Kearney, Discoe win national titles at Squaw Valley |

Kearney, Discoe win national titles at Squaw Valley

Steve Yingling
Sun News Service

Steve Yingling / Tahoe Daily TribuneFormer South Lake Tahoe resident Jay Panther rolls into a cork 720 during the U.S. Freestyle Championships on Friday at Squaw Valley.

SQUAW VALLEY and#8212; After winning the gold medal at the Vancouver Winter Olympics last month, Hannah Kearney could have finished dead last at the U.S. Freestyle National Championships on Friday and still felt good about her season.

Kearney put a final stroke of brilliance on her 2009-10 season by winning the women’s national moguls championship for the first time in four years.

Kearney led a U.S. Ski Team stranglehold atop the final women’s standings with her winning score of 26.37. The Norwich, Vt., native came to the final event of her season relaxed and revived.

and#8220;(This is) spring break. I was a little bit burned out after the World Cup season. I was recharged and felt very motivated while being here,and#8221; Kearney said.

and#8220;It’s so nice coming to nationals to be reunited with the teams of your youth and skiing with everyone that you grew up skiing with.and#8221;

Eliza Outtrim of Steamboat Springs, Colo., finished second at 25.41 and Olympian Heather McPhie of Bozeman, Mont., was third at 25.02.

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Lake Tahoe-area members of the U.S. Ski Team also were in the title hunt as Shelly Robertson of Reno was just off the podium in fourth place (24.81) and Squaw Valley’s Laurel Shanley finished fifth (24.31).

South Lake Tahoe’s Hannah Curtzwiler, who was runner-up at the Junior Olympics earlier this month in New Hampshire, took 18th place out of 53 competitors and#8212; only two places from qualifying for the finals with her score of 20.26.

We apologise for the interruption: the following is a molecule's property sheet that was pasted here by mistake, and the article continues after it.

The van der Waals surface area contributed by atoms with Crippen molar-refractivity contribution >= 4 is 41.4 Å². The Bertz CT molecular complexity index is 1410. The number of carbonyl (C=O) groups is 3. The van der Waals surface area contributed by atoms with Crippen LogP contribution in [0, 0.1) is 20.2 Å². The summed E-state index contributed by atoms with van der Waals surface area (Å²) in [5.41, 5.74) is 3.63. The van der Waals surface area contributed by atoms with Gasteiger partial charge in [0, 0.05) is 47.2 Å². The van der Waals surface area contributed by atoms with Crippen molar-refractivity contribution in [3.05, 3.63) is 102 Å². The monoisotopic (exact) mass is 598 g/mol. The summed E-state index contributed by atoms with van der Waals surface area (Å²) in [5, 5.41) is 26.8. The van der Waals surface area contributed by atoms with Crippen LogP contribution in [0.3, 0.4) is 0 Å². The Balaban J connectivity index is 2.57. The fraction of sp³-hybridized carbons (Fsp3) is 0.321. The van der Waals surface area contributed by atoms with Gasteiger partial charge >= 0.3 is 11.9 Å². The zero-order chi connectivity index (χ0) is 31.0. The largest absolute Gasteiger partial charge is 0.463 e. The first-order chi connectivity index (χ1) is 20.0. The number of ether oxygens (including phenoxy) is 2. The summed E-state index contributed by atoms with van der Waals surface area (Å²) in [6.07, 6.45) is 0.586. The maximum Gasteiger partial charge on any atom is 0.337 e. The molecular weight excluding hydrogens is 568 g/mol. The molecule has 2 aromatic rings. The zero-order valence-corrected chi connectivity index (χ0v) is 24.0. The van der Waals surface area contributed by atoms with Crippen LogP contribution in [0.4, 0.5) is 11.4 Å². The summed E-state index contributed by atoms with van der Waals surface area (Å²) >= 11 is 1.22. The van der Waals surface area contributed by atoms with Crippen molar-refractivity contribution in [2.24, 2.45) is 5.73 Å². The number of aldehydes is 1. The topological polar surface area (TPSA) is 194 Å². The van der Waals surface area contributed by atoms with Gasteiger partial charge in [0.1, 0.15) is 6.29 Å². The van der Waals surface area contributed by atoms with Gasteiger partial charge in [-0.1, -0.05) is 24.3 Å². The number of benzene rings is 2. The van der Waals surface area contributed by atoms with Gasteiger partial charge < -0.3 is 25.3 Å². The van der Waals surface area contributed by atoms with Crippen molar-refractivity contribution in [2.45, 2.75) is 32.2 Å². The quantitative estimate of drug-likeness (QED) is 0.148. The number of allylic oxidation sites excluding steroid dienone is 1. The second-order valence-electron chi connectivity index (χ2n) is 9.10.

Judges were swept away by Disco fever in the men’s competition.

Joseph Discoe, a 23-year-old and#8220;Cand#8221; team member from Telluride, Colo., came out of the seventh qualifying spot to steal the national title with his final run of 25.51. Qualifying leader Jeremy Cota of Carrabassett Valley, Maine, finished a close second at 25.41, and Michael Morse of Duxbury, Mass., took home third at 25.30.

and#8220;I pushed the speed in the final run because everyone is out here giving their best, and you have to throw down everything you’ve got,and#8221; Discoe said.

Former South Lake Tahoe resident Jay Panther was a surprising third in qualifying with a 24.86 effort inspired by a rarely performed 1080 California roll. Panther couldn’t duplicate or better his qualifying run and finished 10th at 24.01, even though he was a second faster than his previous run on Red Dog run.

and#8220;It definitely was backseat and let it ride the whole way and was able to hold onto it, but to win you have to be fast and clean, and my turns weren’t quite there,and#8221; Panther said.

Olympic bronze medalist Bryon Wilson of Butte, Mont., tied for sixth at 24.77.

Heavenly Ski and Snowboard Foundation member Marshall Curtzwiler placed 33rd with his career-best national score of 20.75 and Heavenly teammate Yamato Kashima came in 46th place (17.53).

and#8220;I was happy with how I did. I came out with stronger airs and faster time (than last year),and#8221; said the 16-year-old Curtzwiler. and#8220;Maybe Sunday I can step it up and make the finals.and#8221;

Jake Hickman of Heavenly was making a strong bid to qualify for the 16-skier finals, but had trouble on the bottom of his run and didn’t finish.

and#8220;Yamato had a good, solid run, and Jake Hickman had a smoker going, then he went around a control gate,and#8221; said Heavenly coach Jere Crawford.

Tahoe City’s Shannon Bahrke and South Lake Tahoe’s Sho Kashima were unable to compete due to injuries. They are the defending national dual champions.

The U.S. Freestyle Championships will continue through Sunday at Squaw Valley. Aerials and halfpipe competitions will be conducted on Saturday, and mogul skiers will return to Red Dog run on Sunday for duals.